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6

I want to add to Brett's position on this, which is: historical questions are valid as long as there is a way to give a concise, accurate and fact based answer. We have to draw a line somewhere. Historical questions, like all others, should exhibit a compelling reason to be answered on NE. I could come up with a long list of trivia questions, which ...


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First item on the help center: https://networkengineering.stackexchange.com/help/on-topic


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No question is ever closed on a SE site without a reason given. While there may or may not be a comment by those closing the question, the close statement always provides some sort guidance to what is wrong and at least one link to the help center. For example, a question closed for being off topic includes this text on our site: This question appears to be ...


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Your first case may seem ok, but it's too broad and will be answered with too much opinion. How a specific device -- and to some extent, the specific firmware -- handles things would be much more concrete. But unless you have the source code, you'd still be flirting with opinion. The second case either doesn't need to be asked -- specifications cover how to ...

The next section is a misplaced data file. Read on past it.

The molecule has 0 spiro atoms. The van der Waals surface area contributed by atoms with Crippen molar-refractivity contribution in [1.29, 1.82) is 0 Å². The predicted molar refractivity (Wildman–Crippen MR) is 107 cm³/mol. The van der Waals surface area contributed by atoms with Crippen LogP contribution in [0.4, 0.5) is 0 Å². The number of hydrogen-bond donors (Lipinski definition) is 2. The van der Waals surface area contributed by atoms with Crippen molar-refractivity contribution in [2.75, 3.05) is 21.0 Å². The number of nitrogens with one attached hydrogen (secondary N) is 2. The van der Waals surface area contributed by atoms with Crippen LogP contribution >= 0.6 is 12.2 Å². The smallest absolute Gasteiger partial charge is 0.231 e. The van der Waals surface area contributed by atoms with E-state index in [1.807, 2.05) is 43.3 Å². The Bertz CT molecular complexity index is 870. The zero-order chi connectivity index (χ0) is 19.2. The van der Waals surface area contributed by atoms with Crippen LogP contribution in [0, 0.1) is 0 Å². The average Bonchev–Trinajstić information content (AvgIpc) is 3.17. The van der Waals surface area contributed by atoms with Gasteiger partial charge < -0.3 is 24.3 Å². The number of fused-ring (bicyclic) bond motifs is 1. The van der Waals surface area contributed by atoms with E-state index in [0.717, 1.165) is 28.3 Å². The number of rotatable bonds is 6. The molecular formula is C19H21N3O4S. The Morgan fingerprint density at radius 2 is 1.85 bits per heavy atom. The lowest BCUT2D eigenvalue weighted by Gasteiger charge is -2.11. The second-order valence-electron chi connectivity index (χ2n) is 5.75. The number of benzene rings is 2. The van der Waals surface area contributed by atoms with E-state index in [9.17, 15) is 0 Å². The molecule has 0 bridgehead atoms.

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On the What topics can I ask about here? page, it explains that your question must meet the requirement of "hardware that has a paid support option (enterprise/provider class products, some small business class devices)," and MikroTik does not offer that. There are actually several questions here about why MikroTik is off-topic. We experienced a flood of ...


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I feel that historical questions are valid here as long as there is a way to give a concise, accurate, and fact based answer. Many questions about the hows/whys of the early internet are well documented through the many RFCs, as well as through interviews with the primary sources who were involved. However, there are questions that may not be easily ...


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